The exhibition title “the growing appartment” refers to a furniture program developed in the early 1930s by Bruno Paul that constisted of pieces with matching measures that could be achieved part by part over a long time. People could then follow their personal “furnishing plan”. This program was still produced in the 1950s and followed by a modernized one that was in production until the mid 1980s. This famous Hellerau 602 series designed by Franz Ehrlich was the first modern style furniture in the GDR and an icon of the time. The exhibition also presents the different styles of the 1960s and shows the modernization of bathroom and kitchen. It informs about city planning and housing policy, architectural styles and the invention of pre-fab construction in the GDR.

In preparation of the exhibition a documentation was prepared that may be ordered directly from the Documentation Centre for 10 Euro plus postagge fee:
Andreas Lauber: Wohnkultur in der DDR. Dokumentation ihrer materiellen Sachkultur (CD-ROM included), 2003 (in German).
For further information click here

 

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Window to the world. The Volk & Welt publishing house and the censorship on international literature

Touring exhibition

 

Volk & Welt, founded in 1947, was the leading publisher of foreign literature in the GDR. More than 3000 volumes were published, among them the works of 43 nobel prize winners. For the readers in the GDR this provided a “window to the world” which otherwise could not be visited.

The exhibition informs about the making of books in the GDR and the sometimes difficult conflicts with censorship.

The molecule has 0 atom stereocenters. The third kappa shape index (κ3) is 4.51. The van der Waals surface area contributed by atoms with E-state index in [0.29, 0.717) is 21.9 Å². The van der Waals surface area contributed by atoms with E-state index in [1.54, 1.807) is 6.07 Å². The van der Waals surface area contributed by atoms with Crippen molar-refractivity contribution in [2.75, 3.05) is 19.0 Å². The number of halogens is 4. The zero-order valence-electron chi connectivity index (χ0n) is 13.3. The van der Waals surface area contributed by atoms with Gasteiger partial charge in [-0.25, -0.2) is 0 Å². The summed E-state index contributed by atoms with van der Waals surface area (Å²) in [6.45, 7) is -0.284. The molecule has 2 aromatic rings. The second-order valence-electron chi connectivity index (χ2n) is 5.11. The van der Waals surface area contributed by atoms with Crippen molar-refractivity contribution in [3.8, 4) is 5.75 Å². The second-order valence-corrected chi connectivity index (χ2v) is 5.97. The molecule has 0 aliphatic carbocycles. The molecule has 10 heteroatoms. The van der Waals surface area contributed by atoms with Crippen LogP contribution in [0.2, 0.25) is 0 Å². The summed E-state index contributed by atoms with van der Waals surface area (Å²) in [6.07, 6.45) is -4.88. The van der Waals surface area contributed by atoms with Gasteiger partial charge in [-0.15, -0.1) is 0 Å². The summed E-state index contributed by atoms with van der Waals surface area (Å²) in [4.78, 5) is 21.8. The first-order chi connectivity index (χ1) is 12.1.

This short version of the “Europe in mind. The Volk & Welt publishing house in the GDR” was presented in Potsdam, Berlin, Münster, Duisburg, Leipzig and Erkner in 2005 and 2006.

 

Please see the exhibition here

 

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In cooperation with the Foundation Bundesstiftung zur Aufarbeitung der SED-Diktatur

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and in cooperation with the Sachsen-Anhalt Agency for Civic Education

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Financially supported by the Brandenburg Agency for Civic Education

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Advertising book carriage during the Leipzig Fair, 1958 Photo: Susanne König/Archiv Akademie der Künste Berlin
Fred Wander: Doppeltes Antlitz. Pariser Impressionen. Berlin 1966, book Cover: Lothar Reher.
Zimmer der Träume, book cover: Hans-Joachim Petzak, Photo: Ulrich Lindner,